Each week, Wireless Watch gains 70 new subscribers. Wow! To show our
appreciation, on June 15 we'll give those of you who get this
newsletter AND subscribe to the mag free online access to the
magazine's July feature on wireless -- you'll see it two weeks before
anyone else! Free! Watch for it on June 15. THANK YOU!
+++ Noteworthy News
(Long URLs may break across two lines.)
--> Technical Quality of NTT DoCoMo's Net Service in Question
Source: Taipei Times Online, May 27
EXTRACT: Japan's government has decided not to guarantee the
technical quality of high-speed Internet services on NTT DoCoMo's
next-generation mobile phones, raising the possibility that full
launch of the company's 3G services will be delayed until next year
or later. Japan's telecoms law requires carriers to seek regulatory
approval to ensure that planned services clear a certain level of
quality. If they fail to obtain the guarantee, they usually have to
give up launching the service as it stands.
The ministry will allow the company to start a test service, given
that it has already signed up 4,500 quality monitors, but NTT DoCoMo
has to explain to users that it has not obtained official guarantees
on data transmission. (Three types of new phones were to be available
during the test period, but one of them, the P2101V videophone model,
will not begin service for another month due to software problems.)
COMMENTARY: There's been a lot of speculation that the present 3G
delay may translate into something bigger and more disastrous. But
consider the old dictum, "Follow the money" (or rather, "Watch the
stock price.") Since the late April announcement that the 3G launch
had been scaled down to a mere beta trial, Big D's stock price hasn't
moved that much. As of yesterday, it was up 19.2 percent over the
past 13 weeks, and only down 4.7 percent over the past month.
Investors, in other words, don't seem to care. Why? 2.5G (i.e. the
current i-mode) is a cash cow, and voice revenues and minutes of use
are still the prime metrics against which any operator is judged
(plus net additional subscribers per quarter). DoCoMo's got all three
of these wrapped up, plus the operator incurred precisely zero debt
for its 3G license (unlike little partner KPN in Holland, et al).
There seems to be little pressure from shareholders to launch 3G.
--> SK Telecom, NTT DoCoMo Near Final Agreement
Source: Dow Jones on Yahoo, May 29
EXTRACT: Korea's SK Telecom and NTT DoCoMo are expected to finalize a
strategic alliance by the end of June, the Korea Herald reported
Tuesday. SK Telecom president Pyo Moon-soo said that DoCoMo will hold
a board meeting in June to decide the price and size of the stake it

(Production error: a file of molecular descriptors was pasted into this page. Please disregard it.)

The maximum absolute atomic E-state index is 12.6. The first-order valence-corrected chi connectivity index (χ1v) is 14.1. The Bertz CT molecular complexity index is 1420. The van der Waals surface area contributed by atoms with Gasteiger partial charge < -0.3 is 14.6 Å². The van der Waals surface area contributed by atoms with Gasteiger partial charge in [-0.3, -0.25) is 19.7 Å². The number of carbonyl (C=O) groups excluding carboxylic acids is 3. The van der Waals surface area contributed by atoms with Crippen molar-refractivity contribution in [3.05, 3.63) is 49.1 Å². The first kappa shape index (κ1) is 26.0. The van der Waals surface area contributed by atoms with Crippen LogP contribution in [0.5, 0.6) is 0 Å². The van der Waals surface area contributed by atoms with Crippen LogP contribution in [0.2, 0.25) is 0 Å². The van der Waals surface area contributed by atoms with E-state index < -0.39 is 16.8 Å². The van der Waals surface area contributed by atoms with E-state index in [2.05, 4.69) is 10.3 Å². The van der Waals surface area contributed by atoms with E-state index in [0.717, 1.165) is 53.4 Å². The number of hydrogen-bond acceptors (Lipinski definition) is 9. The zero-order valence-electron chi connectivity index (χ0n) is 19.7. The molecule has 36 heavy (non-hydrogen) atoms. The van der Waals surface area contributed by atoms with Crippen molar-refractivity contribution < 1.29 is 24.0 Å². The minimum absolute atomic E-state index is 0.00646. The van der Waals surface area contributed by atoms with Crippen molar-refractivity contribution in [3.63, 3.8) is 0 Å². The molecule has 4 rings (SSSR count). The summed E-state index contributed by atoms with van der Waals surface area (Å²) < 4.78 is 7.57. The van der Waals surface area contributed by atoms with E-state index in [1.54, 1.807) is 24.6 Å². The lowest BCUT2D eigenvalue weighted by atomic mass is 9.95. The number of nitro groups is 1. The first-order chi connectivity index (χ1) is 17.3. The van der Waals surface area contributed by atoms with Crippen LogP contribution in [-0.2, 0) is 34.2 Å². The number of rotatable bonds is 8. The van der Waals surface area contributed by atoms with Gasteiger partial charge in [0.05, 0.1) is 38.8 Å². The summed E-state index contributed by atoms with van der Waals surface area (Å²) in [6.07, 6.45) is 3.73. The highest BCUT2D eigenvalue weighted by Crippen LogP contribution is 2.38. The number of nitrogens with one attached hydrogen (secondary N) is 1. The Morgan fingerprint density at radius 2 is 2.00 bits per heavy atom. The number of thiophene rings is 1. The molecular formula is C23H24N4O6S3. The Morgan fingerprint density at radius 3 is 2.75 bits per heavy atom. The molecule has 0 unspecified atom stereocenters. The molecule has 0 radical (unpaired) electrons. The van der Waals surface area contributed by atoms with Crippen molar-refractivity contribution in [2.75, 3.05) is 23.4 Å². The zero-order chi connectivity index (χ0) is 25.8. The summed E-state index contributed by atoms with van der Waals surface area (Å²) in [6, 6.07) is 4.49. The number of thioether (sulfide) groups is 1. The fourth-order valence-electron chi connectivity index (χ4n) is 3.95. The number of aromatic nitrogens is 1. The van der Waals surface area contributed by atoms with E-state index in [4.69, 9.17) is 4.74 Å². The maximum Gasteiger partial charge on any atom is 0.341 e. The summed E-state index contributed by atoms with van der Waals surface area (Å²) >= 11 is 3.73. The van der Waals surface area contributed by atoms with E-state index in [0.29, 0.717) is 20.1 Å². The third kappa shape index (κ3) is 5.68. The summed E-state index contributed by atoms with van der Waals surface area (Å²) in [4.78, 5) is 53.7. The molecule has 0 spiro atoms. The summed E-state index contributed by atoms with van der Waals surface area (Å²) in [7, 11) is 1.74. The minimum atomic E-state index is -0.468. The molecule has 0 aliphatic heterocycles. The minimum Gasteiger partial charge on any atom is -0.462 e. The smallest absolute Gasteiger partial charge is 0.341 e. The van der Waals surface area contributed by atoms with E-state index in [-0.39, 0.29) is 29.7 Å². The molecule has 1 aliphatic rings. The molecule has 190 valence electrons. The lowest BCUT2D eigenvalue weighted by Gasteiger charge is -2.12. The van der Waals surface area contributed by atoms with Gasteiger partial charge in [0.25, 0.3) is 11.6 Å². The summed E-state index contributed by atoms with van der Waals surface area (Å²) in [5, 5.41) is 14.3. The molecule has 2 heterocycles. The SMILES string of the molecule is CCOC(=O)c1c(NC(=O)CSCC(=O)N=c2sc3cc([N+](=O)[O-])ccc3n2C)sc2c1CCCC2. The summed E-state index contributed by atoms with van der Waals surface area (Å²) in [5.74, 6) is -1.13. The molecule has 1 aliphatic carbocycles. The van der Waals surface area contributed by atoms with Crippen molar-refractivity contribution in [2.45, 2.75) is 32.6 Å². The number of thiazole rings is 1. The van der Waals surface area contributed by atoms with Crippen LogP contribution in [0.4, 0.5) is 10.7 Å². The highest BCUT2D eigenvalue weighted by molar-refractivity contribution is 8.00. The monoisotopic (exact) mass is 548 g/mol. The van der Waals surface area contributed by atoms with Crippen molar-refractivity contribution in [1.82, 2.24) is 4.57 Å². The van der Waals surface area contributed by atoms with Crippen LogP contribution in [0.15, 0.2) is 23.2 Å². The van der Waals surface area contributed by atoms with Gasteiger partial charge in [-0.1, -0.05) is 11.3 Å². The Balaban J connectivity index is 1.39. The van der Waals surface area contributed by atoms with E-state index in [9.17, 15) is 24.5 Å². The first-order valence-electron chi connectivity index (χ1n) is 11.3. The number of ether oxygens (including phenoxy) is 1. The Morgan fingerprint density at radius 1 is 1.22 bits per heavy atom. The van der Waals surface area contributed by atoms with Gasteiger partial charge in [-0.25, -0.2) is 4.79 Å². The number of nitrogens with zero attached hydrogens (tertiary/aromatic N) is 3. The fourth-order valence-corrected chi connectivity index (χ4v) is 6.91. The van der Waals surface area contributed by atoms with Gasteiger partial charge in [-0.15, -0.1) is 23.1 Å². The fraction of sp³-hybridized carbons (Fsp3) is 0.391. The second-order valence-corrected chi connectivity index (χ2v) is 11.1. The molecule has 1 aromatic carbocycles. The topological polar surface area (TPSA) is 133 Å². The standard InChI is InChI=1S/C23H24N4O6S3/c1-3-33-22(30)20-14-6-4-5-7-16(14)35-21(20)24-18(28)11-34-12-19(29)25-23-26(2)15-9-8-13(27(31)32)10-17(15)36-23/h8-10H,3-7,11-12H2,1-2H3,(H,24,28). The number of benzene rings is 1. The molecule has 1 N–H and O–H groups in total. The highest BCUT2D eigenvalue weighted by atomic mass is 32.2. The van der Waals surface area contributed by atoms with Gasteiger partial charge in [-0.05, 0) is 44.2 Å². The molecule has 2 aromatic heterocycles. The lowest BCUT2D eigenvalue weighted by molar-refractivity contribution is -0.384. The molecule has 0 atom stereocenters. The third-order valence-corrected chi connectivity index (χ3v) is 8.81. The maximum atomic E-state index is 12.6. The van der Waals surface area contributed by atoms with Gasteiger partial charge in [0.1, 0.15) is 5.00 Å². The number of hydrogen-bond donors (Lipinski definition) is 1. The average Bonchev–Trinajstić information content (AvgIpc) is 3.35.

will purchase in the Korean carrier.
COMMENTARY: The move would be perfectly in line with DoCoMo's
established pattern of purchasing minority stakes in foreign carriers
sufficiently large to influence those carriers' choice of technology
(i.e. W-CDMA and i-mode) while minimizing exposure to risk in
Some analysts have predicted DoCoMo will take a 14.5 percent stake
(worth won 5 trillion at won 350k-400k per share) in SKT, a little
lower than its 16 percent stake in KPN Mobile and 20 percent stake in
AT&T Wireless (does DoCoMo consider Korea to be a riskier market?).
Other comments have pointed to the fact that a purchase at the won
350k-400k per share level would value SKT at US$26.5 billion,
approximately double its current market value (89,152,670 shares *
won 219,500 per share/1,281 won/$) of US$15.3 billion. Why would
DoCoMo pay an almost 100% premium for a position in South Korea?
Perhaps DoCoMo strategists are noting how anything culturally
Japanese (manga, pop music, teen idols, etc.) goes over big with
Korea's teen crowd, and if i-mode can become the preferred platform
for millions of teens in Seoul and elsewhere to download ring tones
and graphics of rock stars, the inflated investment will pay itself
back many times over.
--> Cybird to Launch IM Service Targeted at KDDI's EZWeb
Source: Nikkei AsiaBizTech, May 29
EXTRACT: Cybird announced the start of its new "@AJA Messenger"
service for "ezplus," KDDI's Java service to be launched on EZWeb in
June. The new message service employs subsidiary K Laboratory's
Instant Messaging Architecture (KIMA) software. When users register
names retrieved from registered members and their own friends on the
@AJA Messenger buddy list, the service will let them exchange
messages in real-time over cellular phones without the risk of
disclosing personal information, such as telephone numbers and names.
If message recipients are not using the "@AJA Messenger" at the
moment, the service will automatically start up and receive messages.
COMMENTARY: Pretty cool, we think (see WW 007). Forget surfing the
Web -- the wireless Internet is more and more focused on ring tone
and melody (and, eventually, music) downloads, swapping photos and